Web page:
Paula Pell turned to her teenage diary for her first feature comedy, ‘Sisters’
As an Emmy Award-winning writer on “Saturday Night Live” for 20 years, Paula Pell helped create and write such iconic characters and sketches as Debbie Downer and the Spartan cheerleaders. She also was a producer and writer on “30 Rock,” played Ron Swanson’s mother on NBC’s “Parks and Recreation” and contributed to the screenplay of the blockbuster 2011 comedy “Bridesmaids.”
The second season of her Web comedy series, “Hudson Valley Ballers,” which she writes and stars in with fellow “SNL” scribe James Anderson, was recently released.
And now Pell has written her first feature comedy, “Sisters,” starring Tina Fey and Amy Poehler and directed by Jason Moore, about two middle-age siblings who are told by their parents (Dianne Wiest and James Brolin) to come home to clean out their bedroom because the house has been sold. But the sisters won’t leave their childhood home without one last high-school rage party.
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The genesis of “Sisters,” which opens Friday, is Pell’s diary she wrote when she was 13. The journal became a legend among “SNL” writers because Pell would entertain everyone by reading excerpts. It’s still close to her heart — she even brought the 38-year-old yellow Mead binder to a recent interview.
“It looks like it is going to dissolve into dust any minute if someone sneezes because it is so old,” Pell said as she opened the notebook to reveal dozens of pictures of Sylvester Stallone glued to the inside cover
What’s with all those photos of Stallone?
I’m obsessed with “Rocky.” We went 13 times to the theater. My friends and I, we would audiotape ourselves watching it with all the comments. I say [in the diary], “I have a new love. Compared to Terry — this guy I thought was cute in school — he’s an absolute, positively complete super fox. His name is Sylvester Stallone, also known as Sly, and he’s the star of all stars in the movie ‘Rocky,’ which is an excellent flick.”
You certainly had great penmanship.
We did a lot of promotional stuff with the movie, having different cast members read the journal on camera. Amy said, “Her handwriting is so perfect, she could possibly be a serial killer in the making.”
So, like Kate (Fey) and Maura (Poehler), you and your older sister lived in Florida?
I was born in Joliet, Ill. It was totally Midwestern. Small little house. Two great parents and a sister and a beagle. I went to a Catholic girls school before we moved to Florida when I was 15.
It must have been hard to make the move.
My sister was heartbroken, because she had to leave her boyfriend she was totally in love with. He went into the service. She had graduated from high school, and I left my high school that I was super involved in. We both were devastated.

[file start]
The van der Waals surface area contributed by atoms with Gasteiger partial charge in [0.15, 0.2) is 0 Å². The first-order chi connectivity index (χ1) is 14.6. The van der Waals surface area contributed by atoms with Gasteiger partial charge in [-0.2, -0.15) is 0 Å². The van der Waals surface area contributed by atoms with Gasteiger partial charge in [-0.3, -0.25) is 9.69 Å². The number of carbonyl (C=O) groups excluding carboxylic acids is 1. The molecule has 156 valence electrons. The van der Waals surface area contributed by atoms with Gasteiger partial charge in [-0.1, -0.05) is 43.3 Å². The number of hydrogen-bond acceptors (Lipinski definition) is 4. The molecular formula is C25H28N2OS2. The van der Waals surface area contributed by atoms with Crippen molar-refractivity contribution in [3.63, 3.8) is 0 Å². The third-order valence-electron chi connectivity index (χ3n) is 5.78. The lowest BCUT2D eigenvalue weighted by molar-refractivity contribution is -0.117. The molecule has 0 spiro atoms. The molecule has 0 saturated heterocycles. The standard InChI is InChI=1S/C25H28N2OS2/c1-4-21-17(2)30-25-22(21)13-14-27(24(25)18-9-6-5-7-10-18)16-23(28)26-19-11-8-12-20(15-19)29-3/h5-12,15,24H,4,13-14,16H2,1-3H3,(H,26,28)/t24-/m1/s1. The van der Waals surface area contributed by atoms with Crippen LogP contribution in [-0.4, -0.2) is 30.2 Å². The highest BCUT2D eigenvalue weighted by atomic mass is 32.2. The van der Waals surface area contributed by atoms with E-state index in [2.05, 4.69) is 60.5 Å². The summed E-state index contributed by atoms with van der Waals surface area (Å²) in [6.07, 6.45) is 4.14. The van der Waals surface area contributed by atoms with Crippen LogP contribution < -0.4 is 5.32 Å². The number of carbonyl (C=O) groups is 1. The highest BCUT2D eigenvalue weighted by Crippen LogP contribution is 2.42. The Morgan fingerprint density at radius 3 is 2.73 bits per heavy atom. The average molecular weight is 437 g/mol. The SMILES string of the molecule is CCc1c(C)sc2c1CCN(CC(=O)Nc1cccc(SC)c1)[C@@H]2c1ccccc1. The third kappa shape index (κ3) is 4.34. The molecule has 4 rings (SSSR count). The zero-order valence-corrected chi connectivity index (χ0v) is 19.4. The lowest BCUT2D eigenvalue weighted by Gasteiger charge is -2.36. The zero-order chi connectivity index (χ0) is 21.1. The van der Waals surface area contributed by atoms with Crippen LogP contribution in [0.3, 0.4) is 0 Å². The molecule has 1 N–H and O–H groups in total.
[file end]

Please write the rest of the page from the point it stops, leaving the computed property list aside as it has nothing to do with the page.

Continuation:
Was your sister as wild as Kate is in the movie?
My sister’s journal was the romantic one with boys, and mine was talking about my rock tumbler. We were so different and so similar.
My sister was so sweet and funny and smart, but she wasn’t the one who would come into the room and take charge. I was the big ham. I used to love putting on a show and making people laugh in the family. I was a weird mix, because I was a really good student. I wanted to be the good girl. I never wanted to get yelled at or in trouble, but I was always doing shtick.
Fey was very involved in “Sisters” when it was in its earliest stages, but she wasn’t necessarily going to star in the film, right?
Tina found out I was doing something about the journal and she called and said, “Can I produce it?” She wasn’t sure, with what all she was involved with, whether she would be able to be one of the main people in it. When I was writing the first draft, I wanted her to play Kate. I thought she could nail it. We went to a meeting at Universal and afterward, she sort of leaned over and said, “I would love to play this character.”
How tough was it to get the film from page to screen?
We had the director, Jason Moore, come on board a year and half before [filming began]. He and I, and also Tina and Amy, worked really hard at honing it. My biggest concern was that we were all comedy people from that “SNL” world, so we knew we could make it funny. I wanted to make sure that it was about something and actually had some heart to it.
So, I have to ask you, do you still have your old stuff in your bedroom in Orlando?
Maybe 10 years ago, I was in there digging around and I found a box that was all taped up. I opened it up and it was one of those giant cookies. What was terrifying was that it kind of looked the same. I just looked at it and said, “Oh, my God.”
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